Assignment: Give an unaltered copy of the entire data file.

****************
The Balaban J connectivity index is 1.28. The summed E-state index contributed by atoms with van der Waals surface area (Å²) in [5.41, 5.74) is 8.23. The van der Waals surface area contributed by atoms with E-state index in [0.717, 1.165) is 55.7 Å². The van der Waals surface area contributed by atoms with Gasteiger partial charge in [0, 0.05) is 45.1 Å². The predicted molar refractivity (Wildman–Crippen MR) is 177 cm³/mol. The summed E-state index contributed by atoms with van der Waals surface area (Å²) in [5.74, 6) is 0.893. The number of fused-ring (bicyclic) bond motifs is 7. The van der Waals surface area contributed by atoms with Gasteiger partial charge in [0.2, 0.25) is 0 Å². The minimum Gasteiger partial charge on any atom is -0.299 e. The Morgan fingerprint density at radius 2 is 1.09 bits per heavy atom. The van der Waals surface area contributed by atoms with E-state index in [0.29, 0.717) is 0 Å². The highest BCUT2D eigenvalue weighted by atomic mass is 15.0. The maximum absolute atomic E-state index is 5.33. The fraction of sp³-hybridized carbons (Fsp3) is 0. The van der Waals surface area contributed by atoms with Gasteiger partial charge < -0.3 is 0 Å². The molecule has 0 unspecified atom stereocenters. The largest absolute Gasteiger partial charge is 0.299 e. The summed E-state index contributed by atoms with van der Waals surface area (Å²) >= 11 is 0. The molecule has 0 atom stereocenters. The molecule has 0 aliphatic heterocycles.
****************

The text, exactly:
The Balaban J connectivity index is 1.28. The summed E-state index contributed by atoms with van der Waals surface area (Å²) in [5.41, 5.74) is 8.23. The van der Waals surface area contributed by atoms with E-state index in [0.717, 1.165) is 55.7 Å². The van der Waals surface area contributed by atoms with Gasteiger partial charge in [0, 0.05) is 45.1 Å². The predicted molar refractivity (Wildman–Crippen MR) is 177 cm³/mol. The summed E-state index contributed by atoms with van der Waals surface area (Å²) in [5.74, 6) is 0.893. The number of fused-ring (bicyclic) bond motifs is 7. The van der Waals surface area contributed by atoms with Gasteiger partial charge in [0.2, 0.25) is 0 Å². The minimum Gasteiger partial charge on any atom is -0.299 e. The Morgan fingerprint density at radius 2 is 1.09 bits per heavy atom. The van der Waals surface area contributed by atoms with E-state index in [0.29, 0.717) is 0 Å². The highest BCUT2D eigenvalue weighted by atomic mass is 15.0. The maximum absolute atomic E-state index is 5.33. The fraction of sp³-hybridized carbons (Fsp3) is 0. The van der Waals surface area contributed by atoms with Gasteiger partial charge < -0.3 is 0 Å². The molecule has 0 unspecified atom stereocenters. The largest absolute Gasteiger partial charge is 0.299 e. The summed E-state index contributed by atoms with van der Waals surface area (Å²) >= 11 is 0. The molecule has 0 atom stereocenters. The molecule has 0 aliphatic heterocycles.